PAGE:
For much of its existence, AWS was about getting you to the cloud and managing your cloud resources. This makes sense for a pure cloud company like AWS, but customers tend to have complex configurations with some infrastructure and software still living on premises and some in the cloud. This could help bridge the two worlds.

more AWS re:Invent 2018 coverage

Nov
26
2018
--

AWS Global Accelerators helps customers manage traffic across zones

Many AWS customers have to run in multiple zones for many reasons, including performance requirements, regulatory issues or fail-over management. Whatever the reason, AWS announced a new tool tonight called Global Accelerators designed to help customers route traffic more easily across multiple regions.

Peter DeSantis, VP of global infrastructure and customer support at AWS speaking at an event Monday night at AWS Re:Invent, explained that much of AWS customer traffic already flows over their massive network, and customers are using AWS Direct Connect to help applications get consistent performance and low network variability as customers move between AWS regions. He said what has been missing is a way to use the AWS global network to optimize their applications.

“Tonight I’m excited to announce AWS Global Accelerator. AWS Global Accelerator makes it easy for you to improve the performance and availability of your applications by taking advantage of the AWS global network,” he told the AWS re:Invent audience.

Graphic: AWS

“Your customer traffic is routed from your end users to the closest AWS edge location and from there traverses congestion-free redundant, highly available AWS global network. In addition to improving performance AWS Global Accelerator has built-in fault isolation, which instantly reacts to changes in the network health or your applications configuration,” DeSantis explained.

In fact, network administrators can route traffic based on defined policies such as health or geographic requirements and the traffic will move to the designated zone automatically based on those policies.

AWS plans to charge customers based on the number of accelerators they create. “An accelerator is the resource you create to direct traffic to optimal endpoints over the AWS global network. Customers will typically set up one accelerator for each application, but more complex applications may require more than one accelerator,” AWS’s Shaun Ray wrote in a blog post announcing the new feature.

AWS Global Accelerator is available today in several regions in the U.S., Europe and Asia.

more AWS re:Invent 2018 coverage

Oct
10
2018
--

Google Cloud expands its networking feature with Cloud NAT

It’s a busy week for news from Google Cloud, which is hosting its Next event in London. Today, the company used the event to launch a number of new networking features. The marquee launch today is Cloud NAT, a new service that makes it easier for developers to build cloud-based services that don’t have public IP addresses and can only be accessed from applications within a company’s virtual private cloud.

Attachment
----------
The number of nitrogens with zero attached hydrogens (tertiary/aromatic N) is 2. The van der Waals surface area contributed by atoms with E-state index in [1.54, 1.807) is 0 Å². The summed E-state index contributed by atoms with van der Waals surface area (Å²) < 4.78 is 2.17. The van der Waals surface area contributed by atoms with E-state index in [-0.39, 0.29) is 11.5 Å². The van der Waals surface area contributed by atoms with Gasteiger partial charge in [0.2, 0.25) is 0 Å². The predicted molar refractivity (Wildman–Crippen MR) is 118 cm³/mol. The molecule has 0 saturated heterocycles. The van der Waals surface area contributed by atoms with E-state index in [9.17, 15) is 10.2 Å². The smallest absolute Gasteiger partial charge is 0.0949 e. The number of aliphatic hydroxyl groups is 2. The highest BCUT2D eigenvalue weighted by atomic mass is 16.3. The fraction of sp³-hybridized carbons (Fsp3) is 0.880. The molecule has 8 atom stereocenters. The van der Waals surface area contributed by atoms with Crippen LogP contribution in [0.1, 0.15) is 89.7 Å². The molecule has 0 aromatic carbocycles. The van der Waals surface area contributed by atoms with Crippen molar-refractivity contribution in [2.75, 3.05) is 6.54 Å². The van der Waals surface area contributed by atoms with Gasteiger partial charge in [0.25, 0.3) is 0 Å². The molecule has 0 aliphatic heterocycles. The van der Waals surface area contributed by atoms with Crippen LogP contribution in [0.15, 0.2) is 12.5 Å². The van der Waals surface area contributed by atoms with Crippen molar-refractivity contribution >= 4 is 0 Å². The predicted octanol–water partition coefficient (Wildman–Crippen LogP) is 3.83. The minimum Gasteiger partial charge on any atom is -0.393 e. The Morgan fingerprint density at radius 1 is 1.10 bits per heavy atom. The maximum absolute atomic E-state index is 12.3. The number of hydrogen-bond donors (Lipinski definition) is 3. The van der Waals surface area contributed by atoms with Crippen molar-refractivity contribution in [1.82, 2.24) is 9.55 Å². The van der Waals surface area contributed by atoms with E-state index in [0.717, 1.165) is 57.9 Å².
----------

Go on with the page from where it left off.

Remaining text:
As Google notes, building this kind of setup was already possible, but it wasn’t easy. Obviously, this is a pretty common use case, though, so with Cloud NAT, Google now offers a fully managed service that handles all the network address translation (hence the NAT) and provides access to these private instances behind the Cloud NAT gateway.

Cloud NAT supports Google Compute Engine virtual machines as well as Google Kubernetes Engine containers, and offers both a manual mode where developers can specify their IPs and an automatic mode where IPs are automatically allocated.

Also new in today’s release is Firewall Rules Logging, which is now in beta. Using this feature, admins can audit, verify and analyze the effects of their firewall rules. That means when there are repeated connection attempts that the firewall blocked, you can now analyze those and see whether somebody was up to no good or whether somebody misconfigured the firewall. Because the data is only delayed by about five seconds, the service provides near real-time access to this data — and you can obviously tie this in with other services like Stackdriver Logging, Cloud Pub/Sub and BigQuery to create alerts and further analyze the data.

Also new today is managed TLS certificated for HTTPS load balancers. The idea here is to take the hassle out of managing TLS certificates (the kind of certificates that ensure that your user’s browser creates a secure connection to your app) when there is a load balancer in play. This feature, too, is now in beta.

Jul
12
2018
--

Microsoft launches new wide-area networking options for Azure

Microsoft is launching a few new networking features today that will make it easier for businesses to use the company’s Azure cloud to securely connect their own offices and infrastructure using Azure and its global network.

The first of these is the Azure Virtual WAN service, which allows businesses to connect their various branches to and through Azure. This basically works like an airline hub and spoke model, where Azure becomes the central hub through which all data between branches flows. The advantage of this, Microsoft argues, is that it allows admins to manage their wide-area networks from a central dashboard and, of course, that it makes it easy to bind additional Azure services and appliances to the network. And with that, users also get access to all of the security services that Azure has to offer.